Jason (jcreed) wrote,

Separate math question:
I would like a probability distribution d over functions R^2 → R. Think of randomly generated height-maps for a video game or something. So if we do the standard probability theory thing and let Ω be the underlying probability space, then d is a function Ω → R^2 → R. I would like:
(1) d is always smooth, i.e. d(ω) ∈ C∞(R^2 → R) function for all ω
(2) d is rotation-, translation-, mirror-invariant, i.e. for any subset S of C∞(R^2 → R), and any isometry π : R^2 → R^2 we have
μ({ω | d(ω) ∈ S}) = μ({ω | d(ω) o π ∈ S})
(where μ is the measure that lives back on Ω)
(3) d is never flat, i.e. for only perhaps a set of ω of measure zero is it the case that there exists x and y such that d(ω)(x,y) has value 0 and all (first and higher order) derivatives zero.
(4) d is efficiently computable, i.e. for all ω (except perhaps a set of measure zero) we have that the function d(ω) is a function that can be computed in a finite amount of time, assuming a reasonable set of O(1) common operations on real numbers like + - / exp log, etc., whatever. It is each particular point-sampling computation from R^2 to R that I am talking about being an efficient computation, although I guess I also tacitly assume the sampling process itself from Ω to (R^2 → R) is efficient as well.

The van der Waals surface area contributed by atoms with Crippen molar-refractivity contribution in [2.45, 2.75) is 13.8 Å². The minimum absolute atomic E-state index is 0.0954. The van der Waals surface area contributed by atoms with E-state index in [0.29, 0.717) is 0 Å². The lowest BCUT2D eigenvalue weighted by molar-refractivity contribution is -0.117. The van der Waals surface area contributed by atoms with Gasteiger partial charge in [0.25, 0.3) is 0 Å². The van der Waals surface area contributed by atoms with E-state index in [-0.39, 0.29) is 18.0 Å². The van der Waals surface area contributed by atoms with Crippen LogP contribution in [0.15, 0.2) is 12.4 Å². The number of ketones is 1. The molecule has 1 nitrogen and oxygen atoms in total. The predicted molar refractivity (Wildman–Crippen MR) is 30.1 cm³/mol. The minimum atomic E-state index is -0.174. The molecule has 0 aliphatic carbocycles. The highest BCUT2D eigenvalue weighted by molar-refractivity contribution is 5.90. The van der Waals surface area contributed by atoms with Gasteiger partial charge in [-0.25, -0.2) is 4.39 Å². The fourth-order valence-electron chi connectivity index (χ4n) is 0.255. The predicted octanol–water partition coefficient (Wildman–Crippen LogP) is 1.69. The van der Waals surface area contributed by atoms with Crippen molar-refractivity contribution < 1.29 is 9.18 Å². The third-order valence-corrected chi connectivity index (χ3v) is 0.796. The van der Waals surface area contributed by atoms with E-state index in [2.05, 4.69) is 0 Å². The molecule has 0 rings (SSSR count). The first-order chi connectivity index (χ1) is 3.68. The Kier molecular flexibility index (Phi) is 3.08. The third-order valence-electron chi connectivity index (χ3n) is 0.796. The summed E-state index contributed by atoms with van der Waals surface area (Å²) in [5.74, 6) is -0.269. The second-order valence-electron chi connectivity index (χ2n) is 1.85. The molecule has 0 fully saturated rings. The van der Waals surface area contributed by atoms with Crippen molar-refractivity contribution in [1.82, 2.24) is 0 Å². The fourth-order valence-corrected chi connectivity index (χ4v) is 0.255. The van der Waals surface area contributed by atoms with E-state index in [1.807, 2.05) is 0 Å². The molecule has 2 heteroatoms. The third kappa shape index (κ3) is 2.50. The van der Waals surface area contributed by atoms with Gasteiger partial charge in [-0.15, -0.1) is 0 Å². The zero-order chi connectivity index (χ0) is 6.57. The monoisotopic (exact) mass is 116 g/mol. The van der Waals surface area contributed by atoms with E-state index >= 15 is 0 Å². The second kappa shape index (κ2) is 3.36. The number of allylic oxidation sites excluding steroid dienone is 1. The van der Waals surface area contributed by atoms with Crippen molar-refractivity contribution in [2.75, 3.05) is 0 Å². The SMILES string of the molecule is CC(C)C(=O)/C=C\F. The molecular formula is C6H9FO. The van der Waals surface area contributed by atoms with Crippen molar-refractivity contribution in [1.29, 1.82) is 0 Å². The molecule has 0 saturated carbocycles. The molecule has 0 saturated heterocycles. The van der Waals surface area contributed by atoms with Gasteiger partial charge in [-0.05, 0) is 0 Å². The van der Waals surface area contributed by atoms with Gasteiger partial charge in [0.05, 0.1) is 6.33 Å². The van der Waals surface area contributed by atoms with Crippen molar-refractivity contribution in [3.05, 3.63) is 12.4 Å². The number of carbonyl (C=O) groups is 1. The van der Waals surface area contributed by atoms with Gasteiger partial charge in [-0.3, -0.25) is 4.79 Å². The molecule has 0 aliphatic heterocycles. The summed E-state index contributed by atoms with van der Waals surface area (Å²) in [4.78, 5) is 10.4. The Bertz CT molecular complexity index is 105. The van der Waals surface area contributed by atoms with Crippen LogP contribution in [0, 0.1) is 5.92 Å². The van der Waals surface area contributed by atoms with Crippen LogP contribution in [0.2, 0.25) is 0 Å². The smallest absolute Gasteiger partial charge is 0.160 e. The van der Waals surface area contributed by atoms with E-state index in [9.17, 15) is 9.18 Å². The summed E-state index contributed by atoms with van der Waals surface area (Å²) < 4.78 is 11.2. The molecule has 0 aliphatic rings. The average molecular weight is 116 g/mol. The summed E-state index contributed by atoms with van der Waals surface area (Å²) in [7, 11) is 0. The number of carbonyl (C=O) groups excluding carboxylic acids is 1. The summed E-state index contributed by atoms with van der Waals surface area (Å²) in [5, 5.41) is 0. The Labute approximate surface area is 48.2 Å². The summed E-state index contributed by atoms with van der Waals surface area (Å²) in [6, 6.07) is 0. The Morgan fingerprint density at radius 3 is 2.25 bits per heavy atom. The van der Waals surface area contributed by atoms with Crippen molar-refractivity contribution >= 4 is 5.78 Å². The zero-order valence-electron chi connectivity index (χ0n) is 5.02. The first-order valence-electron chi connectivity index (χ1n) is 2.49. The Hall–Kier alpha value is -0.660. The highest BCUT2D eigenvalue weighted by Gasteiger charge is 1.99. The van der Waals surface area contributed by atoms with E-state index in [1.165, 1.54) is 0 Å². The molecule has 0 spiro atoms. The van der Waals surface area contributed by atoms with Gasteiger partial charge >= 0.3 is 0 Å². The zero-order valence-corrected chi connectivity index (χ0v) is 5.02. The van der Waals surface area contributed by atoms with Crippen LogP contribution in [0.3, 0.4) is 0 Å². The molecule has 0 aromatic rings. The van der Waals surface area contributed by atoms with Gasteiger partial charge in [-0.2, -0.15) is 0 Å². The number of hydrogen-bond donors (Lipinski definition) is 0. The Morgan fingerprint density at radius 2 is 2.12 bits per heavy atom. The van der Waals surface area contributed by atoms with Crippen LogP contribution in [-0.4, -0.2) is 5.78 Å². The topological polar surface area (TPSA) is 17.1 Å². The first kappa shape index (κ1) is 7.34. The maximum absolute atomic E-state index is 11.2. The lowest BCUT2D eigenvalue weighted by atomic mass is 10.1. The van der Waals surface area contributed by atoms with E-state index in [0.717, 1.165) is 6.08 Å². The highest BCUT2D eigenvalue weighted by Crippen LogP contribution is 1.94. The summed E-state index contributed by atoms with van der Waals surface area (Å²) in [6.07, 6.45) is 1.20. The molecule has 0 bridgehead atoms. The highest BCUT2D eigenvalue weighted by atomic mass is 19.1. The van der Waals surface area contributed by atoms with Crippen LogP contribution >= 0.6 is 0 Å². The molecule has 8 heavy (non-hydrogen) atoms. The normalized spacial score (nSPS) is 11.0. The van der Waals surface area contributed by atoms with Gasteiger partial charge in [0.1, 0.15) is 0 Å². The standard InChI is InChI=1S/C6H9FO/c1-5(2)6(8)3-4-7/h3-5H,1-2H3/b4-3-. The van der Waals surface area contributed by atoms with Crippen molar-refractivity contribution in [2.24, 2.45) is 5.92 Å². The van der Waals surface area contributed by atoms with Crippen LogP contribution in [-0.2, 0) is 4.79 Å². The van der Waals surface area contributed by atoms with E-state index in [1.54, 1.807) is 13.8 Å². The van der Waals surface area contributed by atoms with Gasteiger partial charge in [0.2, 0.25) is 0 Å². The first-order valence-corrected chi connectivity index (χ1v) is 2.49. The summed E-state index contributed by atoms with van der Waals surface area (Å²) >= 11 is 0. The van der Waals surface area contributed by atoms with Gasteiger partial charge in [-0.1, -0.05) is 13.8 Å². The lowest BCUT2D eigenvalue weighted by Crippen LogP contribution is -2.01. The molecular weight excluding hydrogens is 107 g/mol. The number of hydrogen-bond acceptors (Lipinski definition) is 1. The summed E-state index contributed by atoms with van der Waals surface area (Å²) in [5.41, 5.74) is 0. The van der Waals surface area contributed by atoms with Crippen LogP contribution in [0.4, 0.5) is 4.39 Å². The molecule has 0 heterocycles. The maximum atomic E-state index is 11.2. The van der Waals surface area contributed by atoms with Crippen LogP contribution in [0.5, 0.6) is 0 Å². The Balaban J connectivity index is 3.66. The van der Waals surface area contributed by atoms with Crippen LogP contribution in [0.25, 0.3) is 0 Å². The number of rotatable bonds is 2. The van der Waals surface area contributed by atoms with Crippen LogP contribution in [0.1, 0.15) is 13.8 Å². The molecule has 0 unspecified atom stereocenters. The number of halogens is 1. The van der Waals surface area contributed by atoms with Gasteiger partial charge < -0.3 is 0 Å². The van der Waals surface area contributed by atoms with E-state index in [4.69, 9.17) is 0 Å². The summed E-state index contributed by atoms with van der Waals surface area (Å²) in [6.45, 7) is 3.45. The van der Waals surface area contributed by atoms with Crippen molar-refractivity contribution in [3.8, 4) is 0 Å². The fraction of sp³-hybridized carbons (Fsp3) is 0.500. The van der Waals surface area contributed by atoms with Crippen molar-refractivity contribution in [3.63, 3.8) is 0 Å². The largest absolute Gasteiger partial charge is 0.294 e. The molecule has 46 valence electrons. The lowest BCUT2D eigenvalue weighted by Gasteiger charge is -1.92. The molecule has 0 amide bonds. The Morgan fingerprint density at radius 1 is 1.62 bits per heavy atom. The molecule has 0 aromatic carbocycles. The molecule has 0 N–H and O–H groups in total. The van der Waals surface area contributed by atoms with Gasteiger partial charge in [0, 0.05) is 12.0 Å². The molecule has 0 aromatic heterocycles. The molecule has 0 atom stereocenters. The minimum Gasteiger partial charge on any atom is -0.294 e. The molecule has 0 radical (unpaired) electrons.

Is there such a distribution? I could sample from a 2-D Poisson process (by using a Poisson distribution to ask how many points are in each unit-sized square in the world, and then uniformly distributing that many points within that square) to get a scattering of points in space, and then convolve this with a nice smooth C∞ bump function with compact support to satisfy (1), (2), and (4), but maybe some region might get unlucky and not have a point near enough to it, and (3) would be violated. I could use a bump function without compact support, like a Gaussian or something, and get (1), (2), and (3), but I'd have to sum over the contribution of all the infinitely many Poisson point events to get a single point sample, failing (4). I think Perlin noise is (1), (3), and (4), but I'm pretty sure it is tied to an axis-aligned grid in a way that violates (2). White noise across all space gives (2),(3),(4) without (1).
Tags: math, probability

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